TORONTO, Feb. 25, 2014 /CNW/ - Colleges, universities, business leaders and government must work together to address the serious youth unemployment and underemployment problem in Ontario, says Linda Franklin, the president and CEO of Colleges Ontario.
"The priority must be helping the many young people who are struggling to find good jobs," Franklin said. "That issue doesn't get resolved by publishing reports like the one we've seen today from the Council of Ontario Universities. Students, parents and the community expect us to be working alongside the business community and government on meaningful solutions."
More than 16 per cent of young people in Ontario are unemployed, while many others are underemployed in jobs that don't utilize their talents and skills. Much of the problem is due to the skills mismatch and the fact that many people seeking work don't have the credentials and qualifications to fill available positions.
The Conference Board of Canada estimates the skills mismatch costs the province more than $24 billion a year in lost economic opportunity. It also costs the province about $3.7 billion a year in potential tax revenues.
Higher education must be transformed to better serve students. In fact, the Ontario government has been meeting with post-secondary leaders throughout Ontario to discuss changes to higher education.
The province has taken some steps to address youth unemployment but more needs to be done. For example, growing numbers of students are seeking a mix of both college and university education. The number of university graduates enrolled in college has increased more than 40 per cent from five years ago. New measures are needed to help more students pursue a mix of college and university programs in a timely fashion.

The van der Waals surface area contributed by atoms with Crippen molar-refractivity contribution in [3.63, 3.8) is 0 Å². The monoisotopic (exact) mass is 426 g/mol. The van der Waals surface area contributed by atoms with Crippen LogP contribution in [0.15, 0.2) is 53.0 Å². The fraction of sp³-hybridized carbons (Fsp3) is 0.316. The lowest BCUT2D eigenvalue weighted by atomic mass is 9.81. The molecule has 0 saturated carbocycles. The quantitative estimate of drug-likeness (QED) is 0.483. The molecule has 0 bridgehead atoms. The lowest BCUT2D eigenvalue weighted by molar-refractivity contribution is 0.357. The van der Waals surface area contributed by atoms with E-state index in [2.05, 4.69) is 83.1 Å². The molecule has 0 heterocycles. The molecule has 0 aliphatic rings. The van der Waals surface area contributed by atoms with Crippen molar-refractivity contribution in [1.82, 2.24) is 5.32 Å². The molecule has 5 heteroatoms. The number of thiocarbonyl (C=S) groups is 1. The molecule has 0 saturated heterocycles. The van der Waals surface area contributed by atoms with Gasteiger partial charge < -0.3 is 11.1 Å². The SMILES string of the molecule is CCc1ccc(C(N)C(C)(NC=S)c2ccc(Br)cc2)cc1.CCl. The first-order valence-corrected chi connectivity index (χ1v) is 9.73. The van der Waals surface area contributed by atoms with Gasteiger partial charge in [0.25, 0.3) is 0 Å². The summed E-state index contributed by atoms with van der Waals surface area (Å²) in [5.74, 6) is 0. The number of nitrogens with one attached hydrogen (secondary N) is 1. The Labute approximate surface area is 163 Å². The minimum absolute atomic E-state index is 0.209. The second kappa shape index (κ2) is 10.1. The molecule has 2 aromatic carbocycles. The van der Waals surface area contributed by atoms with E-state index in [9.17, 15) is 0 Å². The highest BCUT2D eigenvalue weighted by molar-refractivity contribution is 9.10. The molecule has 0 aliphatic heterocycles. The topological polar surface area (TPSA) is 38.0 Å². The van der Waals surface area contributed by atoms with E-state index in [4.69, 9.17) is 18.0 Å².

Ontario must also elevate its post-secondary system to international standards by expanding the range of degree opportunities that prepare people for career success. To align with OECD practices, Ontario should allow colleges to offer three-year degree programs in career-specific areas.
Ontario college graduates are successful, with more than 83 per cent of graduates finding work within six months of graduation. To produce a more highly qualified workforce, greater numbers of people need access to college programs.
"All of us must be committed to helping more young people find meaningful work," Franklin said. "Ontario's colleges are eager to play their part."
SOURCE: Colleges Ontario
For further information: Karen Horsman, Manager, Media Relations and Communications, Colleges Ontario, 647-258-7686, firstname.lastname@example.org